Francis Ford Coppola's DEMENTIA 13 is out on Blu-ray as part of the Vestron Collector's Series from Lionsgate on Monday 15th November 2021

Tuesday, 9 November 2021

Knocking (2021)

The line dividing reality and fantasy gets blurred (or does it?) in Cannes Palme d'Or winner (for the short film BATHING MICKEY) Frida Kempff's psychological horror KNOCKING, which is getting a digital release through Signature Entertainment.

Discharged from hospital having been traumatised by the accidental death of her lover, Molly (Cecilia Milocco) moves to a new apartment in a tower block with the intention of rebuilding her life. Soon her nights are being disturbed by a knocking sound that seems to be coming from directly above her. None of the residents on the next floor up will admit to it, but soon Molly's noting other strange things, like a spot of blood on the ceiling or the fact the knocks seems to have the rhythm of Morse code.

A brief (78 minutes) well shot, well acted low budget thriller that gradually winds up the tension until the final frame, KNOCKING keeps you guessing as to whether what's happening to Molly is real or all (or part) in her head. The director does a fine job of drawing you into the claustrophobia of Molly's world, physically, socially and psychologically. It's Frida Kempff's first feature and suggests she could be destined for greater things.

Frida Kempff's KNOCKING is out on digital download from Signature Entertainment on Monday 15th November 2021

Saturday, 23 October 2021

The Guest (2014)

"A Modern Classic"

One of the best exploitation films of the 21st century gets a deserved whistles and bells 3 disc all singing and dancing (well the set does include a soundtrack CD) 4KUHD and Blu-ray release courtesy of Second Sight.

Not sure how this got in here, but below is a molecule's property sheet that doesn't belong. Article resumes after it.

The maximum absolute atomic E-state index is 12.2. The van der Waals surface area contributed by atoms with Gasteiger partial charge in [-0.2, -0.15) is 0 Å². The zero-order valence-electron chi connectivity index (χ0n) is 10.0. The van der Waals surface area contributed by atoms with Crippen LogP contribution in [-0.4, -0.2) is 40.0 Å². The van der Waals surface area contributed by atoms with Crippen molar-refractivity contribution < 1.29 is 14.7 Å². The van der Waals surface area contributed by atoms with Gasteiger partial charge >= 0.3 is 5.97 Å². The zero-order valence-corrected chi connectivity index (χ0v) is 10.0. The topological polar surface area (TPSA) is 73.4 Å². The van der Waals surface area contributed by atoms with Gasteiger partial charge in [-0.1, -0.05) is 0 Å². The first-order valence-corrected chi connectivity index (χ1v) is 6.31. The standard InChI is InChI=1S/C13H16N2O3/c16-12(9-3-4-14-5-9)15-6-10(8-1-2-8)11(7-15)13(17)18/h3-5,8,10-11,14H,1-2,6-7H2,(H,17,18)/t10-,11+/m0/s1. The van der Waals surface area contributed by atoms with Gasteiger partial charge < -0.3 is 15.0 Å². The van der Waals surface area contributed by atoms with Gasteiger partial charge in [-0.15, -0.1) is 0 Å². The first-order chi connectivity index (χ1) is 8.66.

The Peterson family are still mourning the death of their soldier son Caleb when a man calling himself David (Dan Stevens) turns up at their home and claims to have been part of Caleb's regiment. Admitting he has nowhere to live David is invited to stay. Soon father Spencer (Leland Orser) gets a promotion after the man intended for it is found dead, son Luke (Brendan Meyer) is no longer troubled by school bullies, and the drug-peddling boyfriend of daughter Anna (Maika Monroe) has been put away. Does David have anything to do with this? Is he as good as he appears? Or might he just happen to be part of a secret military experiment gone horribly wrong?

A big hit when it premiered at London's Frightfest in 2014 with director Adam Wingard and screenwriter Simon Barrett in attendance, THE GUEST was quite the revelation after the team's previous efforts YOU'RE NEXT (2011) and A HORRIBLE WAY TO DIE (2010), representing a quantum leap in budget and ambition as well as giving us a star-making performance from Dan Stevens. Its influences (HALLOWEEN, THE TERMINATOR, John Carpenter films in general) aren't difficult to spot, although the only actual visual in-jokes are to HALLOWEEN III (at the end) and HALLOWEEN IV (pretty much the opening shot). It's a cracker of a movie and feels just as fresh and polished now as it did seven years ago.

Second Sight's special edition features a whole load of new extras. You get the Wingard / Barrett commentary track from the original Blu-ray release plus a new one specially recorded for this edition. There's also an excellent lengthy interview with the duo that lasts about 50 minutes and covers all their work together to date. You also get a 20 minute interview with Dan Stevens, looking like he's just stepped off the set of 2020's EUROVISION SONG CONTEST: THE STORY OF FIRE SAGA; a seven minute interview with Maika Monroe; and longer interviews with producers Keith Calder and Jess Wu Calder (23 minutes), DP Robby Baumgartner (21 minutes), production designer Tom Hammock (13 minutes) and composer Steve Moore in his room filled with classic 1970s and 1980s keyboards (12 minutes). There are also 15 minutes of deleted and alternate scenes with optional commentary, which were available on the previous Blu-ray release.